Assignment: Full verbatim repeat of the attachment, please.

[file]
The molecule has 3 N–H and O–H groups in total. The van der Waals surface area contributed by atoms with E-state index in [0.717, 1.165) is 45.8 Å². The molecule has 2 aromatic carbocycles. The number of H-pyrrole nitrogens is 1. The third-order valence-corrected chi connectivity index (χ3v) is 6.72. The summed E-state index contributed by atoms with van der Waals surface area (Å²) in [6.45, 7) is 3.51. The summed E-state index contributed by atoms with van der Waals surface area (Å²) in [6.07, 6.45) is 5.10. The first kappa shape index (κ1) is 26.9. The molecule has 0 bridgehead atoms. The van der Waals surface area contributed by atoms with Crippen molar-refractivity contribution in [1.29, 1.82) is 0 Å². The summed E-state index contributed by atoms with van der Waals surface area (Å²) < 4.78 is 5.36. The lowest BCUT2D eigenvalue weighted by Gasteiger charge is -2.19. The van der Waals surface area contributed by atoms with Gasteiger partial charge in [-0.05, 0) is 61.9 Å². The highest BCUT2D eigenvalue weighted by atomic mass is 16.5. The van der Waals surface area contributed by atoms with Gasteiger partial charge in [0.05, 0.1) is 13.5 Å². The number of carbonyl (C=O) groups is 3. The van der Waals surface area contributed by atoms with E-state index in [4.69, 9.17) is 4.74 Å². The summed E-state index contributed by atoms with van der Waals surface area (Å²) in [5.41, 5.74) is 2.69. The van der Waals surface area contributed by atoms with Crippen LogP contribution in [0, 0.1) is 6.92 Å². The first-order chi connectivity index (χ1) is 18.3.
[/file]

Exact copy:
The molecule has 3 N–H and O–H groups in total. The van der Waals surface area contributed by atoms with E-state index in [0.717, 1.165) is 45.8 Å². The molecule has 2 aromatic carbocycles. The number of H-pyrrole nitrogens is 1. The third-order valence-corrected chi connectivity index (χ3v) is 6.72. The summed E-state index contributed by atoms with van der Waals surface area (Å²) in [6.45, 7) is 3.51. The summed E-state index contributed by atoms with van der Waals surface area (Å²) in [6.07, 6.45) is 5.10. The first kappa shape index (κ1) is 26.9. The molecule has 0 bridgehead atoms. The van der Waals surface area contributed by atoms with Crippen molar-refractivity contribution in [1.29, 1.82) is 0 Å². The summed E-state index contributed by atoms with van der Waals surface area (Å²) < 4.78 is 5.36. The lowest BCUT2D eigenvalue weighted by Gasteiger charge is -2.19. The van der Waals surface area contributed by atoms with Gasteiger partial charge in [-0.05, 0) is 61.9 Å². The highest BCUT2D eigenvalue weighted by atomic mass is 16.5. The van der Waals surface area contributed by atoms with Gasteiger partial charge in [0.05, 0.1) is 13.5 Å². The number of carbonyl (C=O) groups is 3. The van der Waals surface area contributed by atoms with E-state index in [4.69, 9.17) is 4.74 Å². The summed E-state index contributed by atoms with van der Waals surface area (Å²) in [5.41, 5.74) is 2.69. The van der Waals surface area contributed by atoms with Crippen LogP contribution in [0, 0.1) is 6.92 Å². The first-order chi connectivity index (χ1) is 18.3.